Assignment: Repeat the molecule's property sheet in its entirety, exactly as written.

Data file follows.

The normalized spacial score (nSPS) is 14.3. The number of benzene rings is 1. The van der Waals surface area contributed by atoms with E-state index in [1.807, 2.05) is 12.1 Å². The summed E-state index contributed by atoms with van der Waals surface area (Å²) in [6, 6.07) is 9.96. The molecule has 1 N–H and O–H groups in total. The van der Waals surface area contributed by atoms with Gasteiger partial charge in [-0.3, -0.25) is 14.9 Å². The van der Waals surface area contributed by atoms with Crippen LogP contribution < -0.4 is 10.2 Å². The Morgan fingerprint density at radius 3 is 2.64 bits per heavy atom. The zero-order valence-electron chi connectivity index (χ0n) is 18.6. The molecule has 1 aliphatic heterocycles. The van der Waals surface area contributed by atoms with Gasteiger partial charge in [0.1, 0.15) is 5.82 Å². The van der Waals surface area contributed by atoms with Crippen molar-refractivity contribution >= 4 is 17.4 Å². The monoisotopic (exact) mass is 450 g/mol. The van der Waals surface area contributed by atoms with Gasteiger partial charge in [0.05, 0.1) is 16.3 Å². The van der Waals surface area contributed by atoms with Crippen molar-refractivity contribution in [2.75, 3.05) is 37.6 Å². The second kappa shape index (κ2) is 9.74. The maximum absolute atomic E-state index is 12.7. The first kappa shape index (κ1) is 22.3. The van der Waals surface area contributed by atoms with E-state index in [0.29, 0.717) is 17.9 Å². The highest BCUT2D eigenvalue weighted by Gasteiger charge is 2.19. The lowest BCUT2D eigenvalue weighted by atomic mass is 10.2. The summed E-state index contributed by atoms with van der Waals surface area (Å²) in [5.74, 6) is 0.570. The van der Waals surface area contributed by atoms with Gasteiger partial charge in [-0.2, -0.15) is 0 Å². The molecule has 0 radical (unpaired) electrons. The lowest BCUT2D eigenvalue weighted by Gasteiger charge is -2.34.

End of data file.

The normalized spacial score (nSPS) is 14.3. The number of benzene rings is 1. The van der Waals surface area contributed by atoms with E-state index in [1.807, 2.05) is 12.1 Å². The summed E-state index contributed by atoms with van der Waals surface area (Å²) in [6, 6.07) is 9.96. The molecule has 1 N–H and O–H groups in total. The van der Waals surface area contributed by atoms with Gasteiger partial charge in [-0.3, -0.25) is 14.9 Å². The van der Waals surface area contributed by atoms with Crippen LogP contribution < -0.4 is 10.2 Å². The Morgan fingerprint density at radius 3 is 2.64 bits per heavy atom. The zero-order valence-electron chi connectivity index (χ0n) is 18.6. The molecule has 1 aliphatic heterocycles. The van der Waals surface area contributed by atoms with Gasteiger partial charge in [0.1, 0.15) is 5.82 Å². The van der Waals surface area contributed by atoms with Crippen molar-refractivity contribution >= 4 is 17.4 Å². The monoisotopic (exact) mass is 450 g/mol. The van der Waals surface area contributed by atoms with Gasteiger partial charge in [0.05, 0.1) is 16.3 Å². The van der Waals surface area contributed by atoms with Crippen molar-refractivity contribution in [2.75, 3.05) is 37.6 Å². The second kappa shape index (κ2) is 9.74. The maximum absolute atomic E-state index is 12.7. The first kappa shape index (κ1) is 22.3. The van der Waals surface area contributed by atoms with E-state index in [0.29, 0.717) is 17.9 Å². The highest BCUT2D eigenvalue weighted by Gasteiger charge is 2.19. The lowest BCUT2D eigenvalue weighted by atomic mass is 10.2. The summed E-state index contributed by atoms with van der Waals surface area (Å²) in [5.74, 6) is 0.570. The van der Waals surface area contributed by atoms with Gasteiger partial charge in [-0.2, -0.15) is 0 Å². The molecule has 0 radical (unpaired) electrons. The lowest BCUT2D eigenvalue weighted by Gasteiger charge is -2.34.